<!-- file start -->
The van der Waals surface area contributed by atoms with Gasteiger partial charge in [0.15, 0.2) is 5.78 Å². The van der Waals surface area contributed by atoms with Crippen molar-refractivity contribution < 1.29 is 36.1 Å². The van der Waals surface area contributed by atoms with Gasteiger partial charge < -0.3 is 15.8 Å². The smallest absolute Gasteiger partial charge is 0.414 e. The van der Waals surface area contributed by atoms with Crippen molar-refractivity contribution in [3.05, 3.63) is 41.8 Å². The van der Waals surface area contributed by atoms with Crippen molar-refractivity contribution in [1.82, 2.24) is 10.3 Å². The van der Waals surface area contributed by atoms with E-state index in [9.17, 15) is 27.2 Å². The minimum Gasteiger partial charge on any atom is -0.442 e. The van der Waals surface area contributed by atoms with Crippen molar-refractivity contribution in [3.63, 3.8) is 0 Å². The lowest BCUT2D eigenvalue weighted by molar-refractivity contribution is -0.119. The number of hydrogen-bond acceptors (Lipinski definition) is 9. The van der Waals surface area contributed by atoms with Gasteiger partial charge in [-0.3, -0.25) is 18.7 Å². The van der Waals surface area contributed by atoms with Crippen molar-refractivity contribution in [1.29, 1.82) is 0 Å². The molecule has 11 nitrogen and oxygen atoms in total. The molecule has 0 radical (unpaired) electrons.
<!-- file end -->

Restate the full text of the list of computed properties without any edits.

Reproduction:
The van der Waals surface area contributed by atoms with Gasteiger partial charge in [0.15, 0.2) is 5.78 Å². The van der Waals surface area contributed by atoms with Crippen molar-refractivity contribution < 1.29 is 36.1 Å². The van der Waals surface area contributed by atoms with Gasteiger partial charge < -0.3 is 15.8 Å². The smallest absolute Gasteiger partial charge is 0.414 e. The van der Waals surface area contributed by atoms with Crippen molar-refractivity contribution in [3.05, 3.63) is 41.8 Å². The van der Waals surface area contributed by atoms with Crippen molar-refractivity contribution in [1.82, 2.24) is 10.3 Å². The van der Waals surface area contributed by atoms with E-state index in [9.17, 15) is 27.2 Å². The minimum Gasteiger partial charge on any atom is -0.442 e. The van der Waals surface area contributed by atoms with Crippen molar-refractivity contribution in [3.63, 3.8) is 0 Å². The lowest BCUT2D eigenvalue weighted by molar-refractivity contribution is -0.119. The number of hydrogen-bond acceptors (Lipinski definition) is 9. The van der Waals surface area contributed by atoms with Gasteiger partial charge in [-0.3, -0.25) is 18.7 Å². The van der Waals surface area contributed by atoms with Crippen molar-refractivity contribution in [1.29, 1.82) is 0 Å². The molecule has 11 nitrogen and oxygen atoms in total. The molecule has 0 radical (unpaired) electrons.